If You Don’t Have Anything Mean to Say to Me–Don’t Say Anything At All

I have never mastered the art of graciously accepting compliments. Whenever someone tells me something positive about my appearance/work/anything, my brain trips over itself and I turn into a lipsticked version of a caveman and garble: “Asdfghj.  Me no cute. No. Blind. You. Akjflkgjlkd. I DON’T KNOW WHAT TO DO WITH MY HANDS.”

Why is that we immediately brush off any praise or flattery that we receive? Instead of a gracious ‘thank-you’, or the acknowledgement that yeah, you spent $80 bucks and 2 hours to look this good, we deflect it with a nonchalant “oh this old thing”, or we reverse the compliment to the other person. “ME?! Oh my gosh no. You. You are perfect. I am but a humble peasant in your presence.”

What is so wrong with saying “thanks for noticing that my hair is on fleek today.” (Side note: had to Google the correct usage of ‘fleek’….so. old.)

Example: When someone tells me how perfect/cute/precious/awesome Rose is I usually answer with some version of “Ohhh. She’s a mess.” or something equally blasé when what I really want to do is grab them by their shoulders and yell: “OMGIKNOWRIGHT!?! I can’t believe I made her and she’s awesome and perfect and the coolest/best/smartest kid on the FACE OF THE ENTIRE PLANET.” (catches breath) So there’s that.

Maybe that reaction is a bit over the top–and not really at all gracious, but neither is it gracious to take one’s compliment and unceremoniously brush it aside.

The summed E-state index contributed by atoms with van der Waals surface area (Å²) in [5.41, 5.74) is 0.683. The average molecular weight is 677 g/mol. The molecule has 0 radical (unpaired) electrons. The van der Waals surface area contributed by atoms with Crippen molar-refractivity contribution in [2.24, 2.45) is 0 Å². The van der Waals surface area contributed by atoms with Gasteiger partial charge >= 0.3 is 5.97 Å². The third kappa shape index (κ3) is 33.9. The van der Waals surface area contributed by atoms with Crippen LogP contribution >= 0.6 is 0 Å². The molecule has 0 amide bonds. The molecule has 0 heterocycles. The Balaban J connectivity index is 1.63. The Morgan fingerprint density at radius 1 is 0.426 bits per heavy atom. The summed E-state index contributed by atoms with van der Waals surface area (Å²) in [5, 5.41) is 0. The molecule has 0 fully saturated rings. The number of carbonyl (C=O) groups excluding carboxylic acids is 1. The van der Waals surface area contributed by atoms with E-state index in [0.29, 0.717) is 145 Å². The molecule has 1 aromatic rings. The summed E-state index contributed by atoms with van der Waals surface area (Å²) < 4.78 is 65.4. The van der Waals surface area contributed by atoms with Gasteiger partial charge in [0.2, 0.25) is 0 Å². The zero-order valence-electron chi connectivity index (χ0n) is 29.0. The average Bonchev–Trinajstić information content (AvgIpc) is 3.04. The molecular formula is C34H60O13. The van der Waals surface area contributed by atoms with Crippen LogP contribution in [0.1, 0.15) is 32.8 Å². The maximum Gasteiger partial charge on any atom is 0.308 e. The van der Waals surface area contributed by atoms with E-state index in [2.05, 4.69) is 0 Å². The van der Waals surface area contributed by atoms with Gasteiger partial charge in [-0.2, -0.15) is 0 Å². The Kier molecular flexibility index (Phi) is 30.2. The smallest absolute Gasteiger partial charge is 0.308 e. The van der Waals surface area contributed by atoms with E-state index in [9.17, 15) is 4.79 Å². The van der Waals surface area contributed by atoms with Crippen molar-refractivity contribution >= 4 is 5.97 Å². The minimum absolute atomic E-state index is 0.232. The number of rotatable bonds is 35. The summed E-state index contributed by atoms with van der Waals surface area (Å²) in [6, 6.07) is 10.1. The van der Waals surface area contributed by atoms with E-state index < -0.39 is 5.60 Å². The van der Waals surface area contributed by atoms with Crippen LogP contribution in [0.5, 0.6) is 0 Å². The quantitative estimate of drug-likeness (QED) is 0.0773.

I find that I do it most with Doc.

“Wow. You look pretty.”
“I like your hair like that.”
“You’re awesome and perfect and always right and know everything.”
(Tossed that last one for posterity.)

I all but scoff at him.
And how wrong is that?
Answer: really, really wrong.

If you find yourself unable to accept a compliment, perhaps it’s for a deeper reason than just general awkwardness. Maybe it’s because you (I) find it impossible to believe these awesome, really wonderful things about yourself (myself). Maybe we should all take a step back and try to see ourselves how others see us.

Like when Rosebud walks in the room to see me getting dressed in yoga pants, a sweatshirt, and fuzzy socks and says “Aw-ww-ww. You look soo cutee, Mommy.” I don’t see anything special in the old, college sweatshirt and the fading pants with stretched fabric, and honestly she doesn’t either. She sees something special in the mommy wearing them.

And when Doc tells me I “look beautiful with my hair like that”–the right answer is not: “I always fix my hair like this.” Again. He couldn’t care less about my hair. It’s me. He sees me.

Don’t be afraid to accept just how incredible other people know you to be. Even if at that moment, you feel like you wouldn’t know beautiful and powerful if it bit you in the butt. Don’t brush aside their words, cherish them.

You are only as powerful as you believe yourself to be, so become your compliments.
It might be awkward at first but just. say. thanks.

And well…”if you can’t say anything nice about anybody, come sit by me” -Steel Magnolias

Love and other drugs,
E. Hunter W.



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